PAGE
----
“The Baron”, Winner of the Great St. Leger Stakes at Doncaster, 1845
Coloured aquatintpublished 20 October 1845
About the work
The slender body of jockey Frank Butler (died 1856) is seated upon The Baron, a dark chestnut horse. This print commemorates the victory of The Baron (bred and owned by George Watts), which was ridden to victory by Butler at the St. Leger Stakes in Doncaster in 1845. Butler, the nephew of well-known Newmarket-born jockeys and racehorse trainers William and Samuel Chiffney, later died as a direct result of continual efforts to reduce his weight for races.
The Baron was the son of Irish Birdcatcher, a horse with a reputation for speed, which became a much sought-after stallion. The Baron was shipped to England in 1845, where it was trained by John Scott (1794-1871), the most successful trainer in the history of the St. Leger Stakes, having trained 16 winning horses. The Baron later went on to sire a horse known as Stockwell, one of the most successful horses of the 19th century.
About the artist
Charles Hunt I was an aquatint engraver. He is best known for his engravings after the works of sporting artists, although his subjects also included transport, animal and topographical scenes. Although Hunt’s aquatints were generally made after the designs of his contemporaries, he sometimes made prints after his own designs. He was the father of Charles Hunt II, also an aquatint engraver of sporting subjects, and is thought to have been the brother of engraver George Hunt, with whom he collaborated early in his career. J. B. Hunt, who engraved a portrait of the trainer John Scott from a design by Harry Hall, published in the 1850s, may be another relative.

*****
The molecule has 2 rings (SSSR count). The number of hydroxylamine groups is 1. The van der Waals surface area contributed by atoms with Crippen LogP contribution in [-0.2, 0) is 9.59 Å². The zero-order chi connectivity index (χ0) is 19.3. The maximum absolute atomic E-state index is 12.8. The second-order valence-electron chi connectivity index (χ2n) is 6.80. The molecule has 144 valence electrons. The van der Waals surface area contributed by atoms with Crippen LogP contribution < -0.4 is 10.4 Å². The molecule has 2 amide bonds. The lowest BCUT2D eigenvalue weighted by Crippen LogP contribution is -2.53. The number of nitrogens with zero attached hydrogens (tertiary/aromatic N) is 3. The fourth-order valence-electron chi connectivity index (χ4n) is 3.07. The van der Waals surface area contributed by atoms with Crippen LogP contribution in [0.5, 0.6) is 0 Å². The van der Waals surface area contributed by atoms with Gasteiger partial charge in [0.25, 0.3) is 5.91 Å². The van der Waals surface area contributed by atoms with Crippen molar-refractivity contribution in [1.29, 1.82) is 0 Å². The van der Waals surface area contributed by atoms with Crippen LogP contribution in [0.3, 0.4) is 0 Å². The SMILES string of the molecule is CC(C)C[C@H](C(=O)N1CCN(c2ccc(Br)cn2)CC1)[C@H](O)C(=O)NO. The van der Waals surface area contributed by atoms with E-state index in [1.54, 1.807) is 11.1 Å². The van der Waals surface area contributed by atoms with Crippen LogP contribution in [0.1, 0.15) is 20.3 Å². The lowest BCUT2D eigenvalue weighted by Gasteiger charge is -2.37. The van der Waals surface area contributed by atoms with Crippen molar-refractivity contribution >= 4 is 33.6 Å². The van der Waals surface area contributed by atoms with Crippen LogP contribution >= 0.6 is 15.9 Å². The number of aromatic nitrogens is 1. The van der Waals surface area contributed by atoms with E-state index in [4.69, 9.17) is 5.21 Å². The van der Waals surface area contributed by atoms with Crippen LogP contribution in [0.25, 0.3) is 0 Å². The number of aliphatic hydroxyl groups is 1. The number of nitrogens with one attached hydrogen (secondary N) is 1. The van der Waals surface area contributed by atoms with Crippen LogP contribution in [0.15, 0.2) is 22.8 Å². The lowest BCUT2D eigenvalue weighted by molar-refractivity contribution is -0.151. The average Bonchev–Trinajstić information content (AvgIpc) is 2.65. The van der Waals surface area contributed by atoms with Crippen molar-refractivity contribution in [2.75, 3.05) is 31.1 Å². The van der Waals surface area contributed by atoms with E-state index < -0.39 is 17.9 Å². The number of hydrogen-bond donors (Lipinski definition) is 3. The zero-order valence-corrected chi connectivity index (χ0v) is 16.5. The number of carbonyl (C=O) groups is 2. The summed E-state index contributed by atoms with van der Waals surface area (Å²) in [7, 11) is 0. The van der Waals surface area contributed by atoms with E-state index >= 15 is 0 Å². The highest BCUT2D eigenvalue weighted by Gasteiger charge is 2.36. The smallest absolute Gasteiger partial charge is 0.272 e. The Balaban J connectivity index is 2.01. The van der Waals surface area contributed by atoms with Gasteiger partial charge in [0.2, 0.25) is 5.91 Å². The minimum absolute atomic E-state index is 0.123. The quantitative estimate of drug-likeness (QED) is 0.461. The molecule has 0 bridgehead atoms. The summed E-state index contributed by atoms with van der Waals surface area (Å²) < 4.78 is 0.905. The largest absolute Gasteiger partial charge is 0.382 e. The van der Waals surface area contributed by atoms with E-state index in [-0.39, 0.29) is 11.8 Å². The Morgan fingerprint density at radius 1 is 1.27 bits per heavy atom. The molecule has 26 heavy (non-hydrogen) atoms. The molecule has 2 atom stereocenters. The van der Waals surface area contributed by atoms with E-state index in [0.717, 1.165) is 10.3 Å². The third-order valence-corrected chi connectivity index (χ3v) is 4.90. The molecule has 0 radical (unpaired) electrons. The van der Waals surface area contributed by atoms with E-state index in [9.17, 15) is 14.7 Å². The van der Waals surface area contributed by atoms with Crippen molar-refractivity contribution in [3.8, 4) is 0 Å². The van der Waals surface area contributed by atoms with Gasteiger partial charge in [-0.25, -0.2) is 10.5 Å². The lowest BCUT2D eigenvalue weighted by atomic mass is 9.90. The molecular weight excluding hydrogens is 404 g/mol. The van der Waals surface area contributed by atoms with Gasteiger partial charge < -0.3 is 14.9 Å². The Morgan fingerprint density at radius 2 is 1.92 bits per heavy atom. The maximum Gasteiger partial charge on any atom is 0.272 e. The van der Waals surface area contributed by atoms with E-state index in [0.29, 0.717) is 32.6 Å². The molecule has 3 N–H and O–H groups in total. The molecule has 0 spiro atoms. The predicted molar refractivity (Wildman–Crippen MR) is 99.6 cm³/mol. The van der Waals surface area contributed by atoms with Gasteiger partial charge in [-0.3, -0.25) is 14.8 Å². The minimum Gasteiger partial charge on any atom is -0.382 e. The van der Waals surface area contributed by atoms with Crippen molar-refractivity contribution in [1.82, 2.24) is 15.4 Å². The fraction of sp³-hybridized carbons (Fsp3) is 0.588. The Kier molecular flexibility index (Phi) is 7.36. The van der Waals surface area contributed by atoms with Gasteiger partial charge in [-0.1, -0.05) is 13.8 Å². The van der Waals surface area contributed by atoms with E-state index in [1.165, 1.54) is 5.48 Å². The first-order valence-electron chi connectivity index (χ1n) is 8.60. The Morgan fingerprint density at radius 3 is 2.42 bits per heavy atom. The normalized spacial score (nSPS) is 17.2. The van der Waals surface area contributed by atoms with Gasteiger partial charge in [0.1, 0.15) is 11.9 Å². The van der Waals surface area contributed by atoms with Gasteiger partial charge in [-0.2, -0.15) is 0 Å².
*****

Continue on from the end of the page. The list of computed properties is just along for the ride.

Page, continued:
Harry Hall was born in Cambridge, probably in 1813, and worked principally at Epsom and Newmarket. He may have studied under the painter Abraham Cooper (1787-1868), and is known for his portraits of racehorses, jockeys and racing personalities, although he also produced paintings on the themes of hunting and shooting. From 1838 to 1863, Hall exhibited his works at the Royal Academy, the British Institution and the Society of British Artists at Suffolk Street. Many of his works were engraved and published in ‘Sporting Magazine’. Hall died in 1882 in Newmarket. His son, Sydney Prior Hall (1842-1922), became a portrait painter and artist to the illustrated newspaper ‘The Graphic’.